State Bank of India (SBI) has introduced a two-tier interest rate structure on savings bank deposits. With effect from July 2017, a savings bank balance of over Rs 1 crore will earn an interest rate of 4% per annum (p.a.), while the ones with Rs 1 crore or less will earn an interest rate of Rs 3.5% p.a. The move sent the stock soaring 4% in intra-day deals to Rs 313 levels on the Bombay Stock Exchange (BSE).
“The decline in the rate of inflation and high real interest rates are primary considerations warranting a revision in the rate of interest on saving bank deposits,” SBI said in a release.
Savings bank deposits with SBI since June 2011, as with most other banks, earned an interest of 4%. For SBI, around 90% of the deposits came under less than Rs 1 crore category, SBI said in an analyst concall.
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Most analysts have given a thumbs-up to the development as the rate of interest on savings bank deposits had not been rejigged since long. The move, they say, will benefit the bank in the long-run and aid profitability. They also expect other large banks to follow suit and slash rates on savings bank deposits.
Kunj Bansal, ED & CIO at Centrum Wealth Management says the move to cut savings bank rate is a positve and he expects more banks to cut savings bank interest rates going ahead. That apart, SBI, he says, will also save on the interest costs going ahead.
“This is a positive move and I feel more banks, especially the large ones, will try to follow suit. A cut of 50 basis points (bps) is huge. Savings bank deposit rates have not been tinkered with since long and it was about time that the banks addressed this issue given the current inflation level and the road ahead,” feels A K Prabhakar, head of research at IDBI Capital.
Earlier in 2017, the Cabinet had approved the merger of five associate banks — State Bank of Bikaner and Jaipur, State Bank of Hyderabad, State Bank of Mysore, State Bank of Patiala and State Bank of Travancore — with SBI.
The merger with the associate banks, experts believe, had been one of the long pending agendas. Branch rationalisation, if executed well, would be one of the key synergy benefits. Cost savings on account of treasury operations, audit, technology, etc would also lower the cost-to-income ratio in the long term, analysts had said then.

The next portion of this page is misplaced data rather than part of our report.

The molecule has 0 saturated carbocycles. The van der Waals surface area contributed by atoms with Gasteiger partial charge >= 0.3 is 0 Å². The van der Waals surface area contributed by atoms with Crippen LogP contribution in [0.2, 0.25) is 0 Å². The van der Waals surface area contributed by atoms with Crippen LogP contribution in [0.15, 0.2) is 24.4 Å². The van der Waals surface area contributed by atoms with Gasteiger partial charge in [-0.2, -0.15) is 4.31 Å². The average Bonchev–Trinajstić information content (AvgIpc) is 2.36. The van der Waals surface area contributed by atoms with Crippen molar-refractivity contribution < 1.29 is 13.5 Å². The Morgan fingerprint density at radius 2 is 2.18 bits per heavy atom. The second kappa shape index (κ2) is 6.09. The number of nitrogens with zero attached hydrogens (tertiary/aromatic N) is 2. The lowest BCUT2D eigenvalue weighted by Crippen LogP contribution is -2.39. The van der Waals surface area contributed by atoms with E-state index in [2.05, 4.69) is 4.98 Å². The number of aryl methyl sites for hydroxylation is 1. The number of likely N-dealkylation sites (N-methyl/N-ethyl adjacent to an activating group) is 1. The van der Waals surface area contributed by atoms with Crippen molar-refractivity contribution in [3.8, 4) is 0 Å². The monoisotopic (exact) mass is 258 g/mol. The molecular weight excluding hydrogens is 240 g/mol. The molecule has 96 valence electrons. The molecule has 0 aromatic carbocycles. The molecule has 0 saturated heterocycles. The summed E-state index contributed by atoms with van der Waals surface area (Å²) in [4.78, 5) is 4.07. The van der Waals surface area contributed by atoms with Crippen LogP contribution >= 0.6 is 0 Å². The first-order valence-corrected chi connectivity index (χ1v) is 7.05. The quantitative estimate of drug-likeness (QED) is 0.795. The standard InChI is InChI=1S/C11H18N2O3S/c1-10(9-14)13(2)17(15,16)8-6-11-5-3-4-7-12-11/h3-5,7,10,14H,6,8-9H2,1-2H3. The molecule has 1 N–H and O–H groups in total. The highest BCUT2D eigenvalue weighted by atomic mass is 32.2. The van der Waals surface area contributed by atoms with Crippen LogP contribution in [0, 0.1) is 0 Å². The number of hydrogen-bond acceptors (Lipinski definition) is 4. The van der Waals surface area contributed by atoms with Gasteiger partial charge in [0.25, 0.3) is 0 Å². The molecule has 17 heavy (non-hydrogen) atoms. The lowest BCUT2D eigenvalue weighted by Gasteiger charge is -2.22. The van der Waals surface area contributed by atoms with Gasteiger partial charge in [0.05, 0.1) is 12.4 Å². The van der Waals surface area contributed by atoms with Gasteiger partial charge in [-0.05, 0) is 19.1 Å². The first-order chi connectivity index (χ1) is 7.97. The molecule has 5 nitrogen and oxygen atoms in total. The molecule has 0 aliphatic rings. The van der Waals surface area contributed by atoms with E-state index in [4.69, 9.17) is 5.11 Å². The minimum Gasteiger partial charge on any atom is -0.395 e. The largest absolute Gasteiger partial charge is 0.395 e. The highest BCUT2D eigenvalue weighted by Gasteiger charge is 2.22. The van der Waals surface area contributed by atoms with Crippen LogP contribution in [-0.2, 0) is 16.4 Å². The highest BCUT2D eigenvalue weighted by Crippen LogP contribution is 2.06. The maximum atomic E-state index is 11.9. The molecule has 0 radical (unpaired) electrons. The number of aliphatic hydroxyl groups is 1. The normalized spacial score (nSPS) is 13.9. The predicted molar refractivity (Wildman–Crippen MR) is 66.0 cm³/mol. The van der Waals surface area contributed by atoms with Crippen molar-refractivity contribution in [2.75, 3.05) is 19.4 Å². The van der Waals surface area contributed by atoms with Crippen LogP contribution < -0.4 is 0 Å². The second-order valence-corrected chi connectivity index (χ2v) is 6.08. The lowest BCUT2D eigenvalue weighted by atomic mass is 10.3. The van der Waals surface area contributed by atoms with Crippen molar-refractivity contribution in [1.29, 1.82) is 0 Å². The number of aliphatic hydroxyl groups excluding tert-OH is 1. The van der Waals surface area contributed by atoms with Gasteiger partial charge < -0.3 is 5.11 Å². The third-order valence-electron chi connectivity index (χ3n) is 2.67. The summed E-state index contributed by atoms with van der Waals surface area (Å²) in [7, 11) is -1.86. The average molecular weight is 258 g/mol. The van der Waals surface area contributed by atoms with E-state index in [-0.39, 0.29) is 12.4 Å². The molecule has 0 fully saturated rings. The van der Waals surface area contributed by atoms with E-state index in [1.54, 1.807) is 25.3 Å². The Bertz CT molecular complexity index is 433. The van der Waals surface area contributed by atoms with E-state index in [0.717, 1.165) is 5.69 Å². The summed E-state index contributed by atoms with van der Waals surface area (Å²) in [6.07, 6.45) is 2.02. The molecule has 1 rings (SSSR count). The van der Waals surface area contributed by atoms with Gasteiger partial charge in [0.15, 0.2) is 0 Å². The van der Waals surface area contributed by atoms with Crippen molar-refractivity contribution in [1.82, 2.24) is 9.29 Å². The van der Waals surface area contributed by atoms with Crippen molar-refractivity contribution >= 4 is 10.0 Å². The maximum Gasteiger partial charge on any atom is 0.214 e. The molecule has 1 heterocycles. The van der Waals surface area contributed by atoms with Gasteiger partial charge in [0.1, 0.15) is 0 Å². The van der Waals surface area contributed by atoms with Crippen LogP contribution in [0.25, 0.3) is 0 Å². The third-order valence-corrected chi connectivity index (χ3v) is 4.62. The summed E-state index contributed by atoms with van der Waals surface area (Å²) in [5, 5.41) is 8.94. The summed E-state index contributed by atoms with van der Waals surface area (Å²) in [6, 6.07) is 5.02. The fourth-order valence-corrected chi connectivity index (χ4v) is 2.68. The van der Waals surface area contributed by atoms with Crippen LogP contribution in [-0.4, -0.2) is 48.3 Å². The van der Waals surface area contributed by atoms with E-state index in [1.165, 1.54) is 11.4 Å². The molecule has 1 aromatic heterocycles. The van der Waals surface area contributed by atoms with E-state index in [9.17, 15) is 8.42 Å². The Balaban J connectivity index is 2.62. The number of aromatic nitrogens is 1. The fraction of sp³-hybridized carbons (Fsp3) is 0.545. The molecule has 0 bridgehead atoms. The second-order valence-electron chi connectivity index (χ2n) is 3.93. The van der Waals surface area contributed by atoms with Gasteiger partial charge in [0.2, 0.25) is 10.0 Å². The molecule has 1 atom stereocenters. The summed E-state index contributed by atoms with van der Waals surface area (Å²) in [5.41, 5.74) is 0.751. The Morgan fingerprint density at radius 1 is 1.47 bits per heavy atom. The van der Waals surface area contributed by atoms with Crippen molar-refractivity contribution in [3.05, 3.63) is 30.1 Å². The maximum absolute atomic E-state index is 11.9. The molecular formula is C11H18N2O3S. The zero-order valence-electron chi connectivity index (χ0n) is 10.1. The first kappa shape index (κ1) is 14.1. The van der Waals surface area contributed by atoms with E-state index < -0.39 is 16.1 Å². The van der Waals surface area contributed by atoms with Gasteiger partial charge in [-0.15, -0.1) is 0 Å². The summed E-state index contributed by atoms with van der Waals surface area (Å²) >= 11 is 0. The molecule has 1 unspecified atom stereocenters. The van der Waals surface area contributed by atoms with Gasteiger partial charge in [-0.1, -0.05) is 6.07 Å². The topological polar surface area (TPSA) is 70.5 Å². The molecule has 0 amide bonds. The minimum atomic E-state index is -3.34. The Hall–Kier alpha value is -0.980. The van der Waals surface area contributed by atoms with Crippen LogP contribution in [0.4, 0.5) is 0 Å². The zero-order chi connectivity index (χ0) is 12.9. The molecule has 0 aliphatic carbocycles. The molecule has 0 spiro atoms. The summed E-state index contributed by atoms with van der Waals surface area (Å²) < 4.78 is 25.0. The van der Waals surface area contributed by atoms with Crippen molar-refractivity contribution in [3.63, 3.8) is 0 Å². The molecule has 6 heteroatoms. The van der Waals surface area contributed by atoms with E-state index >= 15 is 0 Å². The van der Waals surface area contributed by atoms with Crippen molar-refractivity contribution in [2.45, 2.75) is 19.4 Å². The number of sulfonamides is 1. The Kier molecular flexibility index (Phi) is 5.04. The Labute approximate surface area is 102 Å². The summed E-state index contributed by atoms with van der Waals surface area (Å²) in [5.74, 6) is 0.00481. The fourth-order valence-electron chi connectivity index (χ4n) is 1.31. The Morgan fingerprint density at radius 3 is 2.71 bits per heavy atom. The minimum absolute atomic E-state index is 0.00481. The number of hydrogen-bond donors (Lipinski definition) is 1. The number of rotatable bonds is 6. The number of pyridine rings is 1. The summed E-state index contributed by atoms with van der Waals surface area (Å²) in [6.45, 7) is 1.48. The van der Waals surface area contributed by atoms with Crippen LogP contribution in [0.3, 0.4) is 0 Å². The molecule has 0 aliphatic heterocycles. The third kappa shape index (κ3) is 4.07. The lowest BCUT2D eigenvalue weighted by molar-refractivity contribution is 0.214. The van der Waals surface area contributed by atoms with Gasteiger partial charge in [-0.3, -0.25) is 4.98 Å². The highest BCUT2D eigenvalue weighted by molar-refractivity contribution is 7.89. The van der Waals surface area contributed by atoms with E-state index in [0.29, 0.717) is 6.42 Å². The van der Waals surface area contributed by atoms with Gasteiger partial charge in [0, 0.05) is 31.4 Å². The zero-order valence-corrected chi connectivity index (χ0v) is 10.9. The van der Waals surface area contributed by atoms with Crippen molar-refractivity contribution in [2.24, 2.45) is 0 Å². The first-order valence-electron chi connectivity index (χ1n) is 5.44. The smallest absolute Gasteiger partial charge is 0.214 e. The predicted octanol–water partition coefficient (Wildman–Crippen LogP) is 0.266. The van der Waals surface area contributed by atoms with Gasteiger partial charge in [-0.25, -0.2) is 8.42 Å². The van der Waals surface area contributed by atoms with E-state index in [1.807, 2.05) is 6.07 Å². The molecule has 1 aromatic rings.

“The rate cut by the SBI on savings bank account is a strategic move by the bank aimed at increasing profits. SBI has an above average CASA ratio of 45.58% for the year ended March 31 2017, which shows that it has large savings pool. This move will result in increasing its net interest margins which are currently below standards at 2.84% for the quarter ended March 31, 2017. This is purely a commercial move which will boost profitability and ratios for the bank,” says Jimeet Modi, CEO, SAMCO Securities.
IMPACT ON NET INTEREST MARGIN
For SBI, the cut in deposit rates, analysts say, will be positive for its net interest margins (NIMs). This premise, they say, is based on the fact that the cost of borrowings shall come down which will get offsetted by the fall in lending rates, but the net net effect should be expansion in NIM for SBI.
“With real rates expected to be subdued, based on the soft trend of inflation expected for the coming fiscal, a cut of 50 bps will not spiral a downward trend in the outflows for SBI. The management was categorical in stating that the flows received post demonetisation, around 60% have stayed with the bank, which gives the additional buffer, that the rate cut will not result in to major outflows,” says Siddharth Purohit, senior equity research Analyst for banking at Angel Broking.
With this move there is high possibility that the one-year deposit rates could also see some softening. SBI’s decision to slash rates also comes ahead of Reserve Bank of India’s (RBI’s) two-day meeting on interest rates, which concludes on August 2.
“While most of the banks will try and take a cut from SBI, it is to be seen whether other banks follow suit or not. In our opinion a few private banks which been trying to scale up their CASA base might hold on to the rates,” Purohit adds.